Next to the mini octopus is a fish cake with "Ganbaro Tohoku" written on it to encourage citizens to keep fighting for a better life since the tsunami and earthquake that hit in 2011.  (Photo: Justin Velgus)

Oden Restaurant Sankichi

City famous oden served by a colorful character

Next to the mini octopus is a fish cake with "Ganbaro Tohoku" written on it to encourage citizens to keep fighting for a better life since the tsunami and earthquake that hit in 2011.  (Photo: Justin Velgus)
Justin Velgus   - 4 min read

Oden is that bubbling witches' brew that you see in every convenient store across Japan throughout the winter months. It is a mixture of veggies and processed fish served simmering hot in miso or soy based broth. Most Japanese people seem to love the stuff but for travelers and expats alike, oden is an acquired taste. On that note, whether it's a cold winter day or sizzling summer night, if you find yourself in Sendai and a taste for something different with atmosphere and personality to boot, Oden Sankichi (おでん三吉) is your place.

This three floor restaurant has been doing business for decades on the edge of the entertainment district. Inside a lively but not noisy atmosphere is created with either counter seating wrapping around an open kitchen or tatami mat open table area. The tatami mat area is home to a big screen TV which stays glued to local sports games featuring Sendai's own Vegalta Sendai soccer team or Rakuten Golden Eagles championship winning baseball team. The restaurant has such signed memorabilia on the walls. The fun and inviting setting encourages conversation over a good meal. But one thing that really makes the restaurant worthwhile is the unforgettable head chef.

I don't think this man is the ''Sankichi' in Oden Sankichi as the restaurant has had several previous generations of owners. Anyways, for now let's call him Mr. S. How can I best describe him? Well, Mr. S is crazy--in a good way.Our first encounter was when I am taking some pictures of the place. One moment this big, aging, but proud and energetic chef is standing behind the counter and the next he appears at our table with a hanging lantern. ''Here hold this and I will take a picture of you!'' he laughs in Japanese. He has a little trouble handling a smartphone camera. Still, he is too proud to accept help from the younger wait staff that giggle at his struggles. We chat a little then the food arrives. Mr. S returns to man the kitchen.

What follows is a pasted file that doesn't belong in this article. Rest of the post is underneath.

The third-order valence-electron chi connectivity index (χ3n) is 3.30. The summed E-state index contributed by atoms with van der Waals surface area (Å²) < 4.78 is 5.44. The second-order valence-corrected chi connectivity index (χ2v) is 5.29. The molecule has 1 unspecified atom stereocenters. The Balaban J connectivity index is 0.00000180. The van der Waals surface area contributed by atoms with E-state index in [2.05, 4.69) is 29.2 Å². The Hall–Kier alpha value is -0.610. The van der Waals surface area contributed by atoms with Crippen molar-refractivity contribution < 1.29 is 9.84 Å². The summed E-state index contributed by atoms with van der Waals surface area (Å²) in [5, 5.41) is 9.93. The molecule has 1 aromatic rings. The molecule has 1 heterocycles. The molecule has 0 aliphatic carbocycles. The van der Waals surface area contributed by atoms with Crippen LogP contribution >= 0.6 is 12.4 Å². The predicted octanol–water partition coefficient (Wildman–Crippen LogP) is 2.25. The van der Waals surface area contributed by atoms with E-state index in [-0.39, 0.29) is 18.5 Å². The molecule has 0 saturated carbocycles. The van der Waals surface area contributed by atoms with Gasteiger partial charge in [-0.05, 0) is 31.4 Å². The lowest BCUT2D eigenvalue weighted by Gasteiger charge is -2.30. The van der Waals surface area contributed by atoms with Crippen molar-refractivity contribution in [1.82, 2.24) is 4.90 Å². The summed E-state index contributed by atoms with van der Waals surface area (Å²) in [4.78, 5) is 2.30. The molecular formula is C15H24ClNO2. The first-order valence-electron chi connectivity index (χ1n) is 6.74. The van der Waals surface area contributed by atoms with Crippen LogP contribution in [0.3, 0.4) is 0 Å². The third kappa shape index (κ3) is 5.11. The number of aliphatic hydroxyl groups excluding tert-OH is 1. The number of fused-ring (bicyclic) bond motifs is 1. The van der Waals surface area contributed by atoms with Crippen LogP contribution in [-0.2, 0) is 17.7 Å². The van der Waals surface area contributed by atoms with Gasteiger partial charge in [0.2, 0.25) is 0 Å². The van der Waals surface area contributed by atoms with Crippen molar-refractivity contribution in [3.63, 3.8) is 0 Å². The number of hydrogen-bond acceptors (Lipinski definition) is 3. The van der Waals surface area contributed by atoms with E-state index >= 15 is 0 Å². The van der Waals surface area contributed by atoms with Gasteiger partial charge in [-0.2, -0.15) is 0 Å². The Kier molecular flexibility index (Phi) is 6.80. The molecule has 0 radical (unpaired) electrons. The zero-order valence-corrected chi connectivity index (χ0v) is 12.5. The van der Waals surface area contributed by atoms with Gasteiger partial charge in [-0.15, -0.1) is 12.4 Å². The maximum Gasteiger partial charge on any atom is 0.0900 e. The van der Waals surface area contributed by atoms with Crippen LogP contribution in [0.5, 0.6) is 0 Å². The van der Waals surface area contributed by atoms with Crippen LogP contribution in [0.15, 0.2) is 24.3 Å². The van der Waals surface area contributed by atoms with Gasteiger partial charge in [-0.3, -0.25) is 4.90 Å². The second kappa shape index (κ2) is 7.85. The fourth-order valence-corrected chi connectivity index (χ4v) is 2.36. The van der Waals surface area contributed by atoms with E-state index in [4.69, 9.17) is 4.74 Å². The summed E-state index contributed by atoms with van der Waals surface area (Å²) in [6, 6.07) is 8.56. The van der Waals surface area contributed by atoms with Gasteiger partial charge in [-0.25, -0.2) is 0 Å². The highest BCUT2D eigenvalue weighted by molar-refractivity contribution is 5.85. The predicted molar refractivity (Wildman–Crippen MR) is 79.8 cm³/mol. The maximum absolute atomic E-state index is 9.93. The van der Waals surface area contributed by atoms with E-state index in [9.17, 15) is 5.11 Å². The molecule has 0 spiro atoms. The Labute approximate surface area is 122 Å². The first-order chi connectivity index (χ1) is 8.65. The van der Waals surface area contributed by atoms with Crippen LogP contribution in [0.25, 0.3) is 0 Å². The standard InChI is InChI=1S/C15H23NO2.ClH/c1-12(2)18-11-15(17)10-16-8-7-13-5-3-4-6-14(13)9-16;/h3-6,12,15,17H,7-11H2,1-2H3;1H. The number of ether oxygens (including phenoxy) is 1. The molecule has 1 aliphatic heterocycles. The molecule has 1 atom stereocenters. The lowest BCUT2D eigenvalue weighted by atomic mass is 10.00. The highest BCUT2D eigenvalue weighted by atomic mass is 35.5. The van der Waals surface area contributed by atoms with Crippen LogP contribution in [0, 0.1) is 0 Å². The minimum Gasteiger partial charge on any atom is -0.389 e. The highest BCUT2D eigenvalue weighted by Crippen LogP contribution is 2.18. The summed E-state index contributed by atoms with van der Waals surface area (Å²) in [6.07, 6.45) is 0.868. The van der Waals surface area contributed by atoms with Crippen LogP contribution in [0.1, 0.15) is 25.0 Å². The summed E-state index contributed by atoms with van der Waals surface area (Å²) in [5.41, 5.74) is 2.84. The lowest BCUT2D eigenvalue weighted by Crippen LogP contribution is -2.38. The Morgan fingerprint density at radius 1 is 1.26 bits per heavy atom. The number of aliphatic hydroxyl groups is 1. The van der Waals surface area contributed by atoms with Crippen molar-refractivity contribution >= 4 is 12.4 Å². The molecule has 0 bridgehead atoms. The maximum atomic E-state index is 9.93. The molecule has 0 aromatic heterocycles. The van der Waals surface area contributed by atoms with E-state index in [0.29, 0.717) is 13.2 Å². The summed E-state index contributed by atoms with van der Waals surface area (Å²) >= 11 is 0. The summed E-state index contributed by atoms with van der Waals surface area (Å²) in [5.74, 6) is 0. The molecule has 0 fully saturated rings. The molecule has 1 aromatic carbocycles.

Although I love my Japanese food, I wanted to get an expert opinion on the taste of the evening's meal. Completing my dinner duo was a Japanese woman with a passion for eating and fantastic cook in her own right. She described the tempura having just the right amount of crunch while still be juicy, not greasy. The huge shrimp pieces were a pleasant surprise. The salad was good but nothing to write home about. And then the oden was something else. Sitting on a burner in the middle of the table lay the huge pot of bubbling broth a smorgasbord of daikon, cabbage, tofu, fish, and other ingredients. The baby octopus with a headband was almost too cute to eat. As we consumed the ingredients we found a surprise, printed on some of the fish cakes were images. One was a message wishing Tohoku to be strong and the other was that of Mr. S' face!!! Mr. S strikes again. I am not a fan of oden usually, but this oden was flavorful, plentiful, and prepared skillfully with fresh ingredients. It gets five stars from my dinner companion and four from me because the smallest size was too much food and over 2000 yen.

Oden Sankichi is not for the budget traveler. To get the best deal for your money bring three or four people but still order a small or medium oden as the pots are large. Since the restaurant is only a five minute walk from downtown Kotodaikoen Station, there are many eateries in the area. However, when looking for the best oden in Sendai served by one energetic chef, do stop at Oden Sankichi.

Justin Velgus

Justin Velgus @justin.velgus

Justin Velgus (ジャスティン ベルガス) is the Miyagi Prefecture expert for Japan Travel and a long-term contributor since 2012 with a focus on the Tohoku region.  Justin has written extensively for JT, and other publications such as VisitMiyagi and Sake Today, amassing over 350 published articles...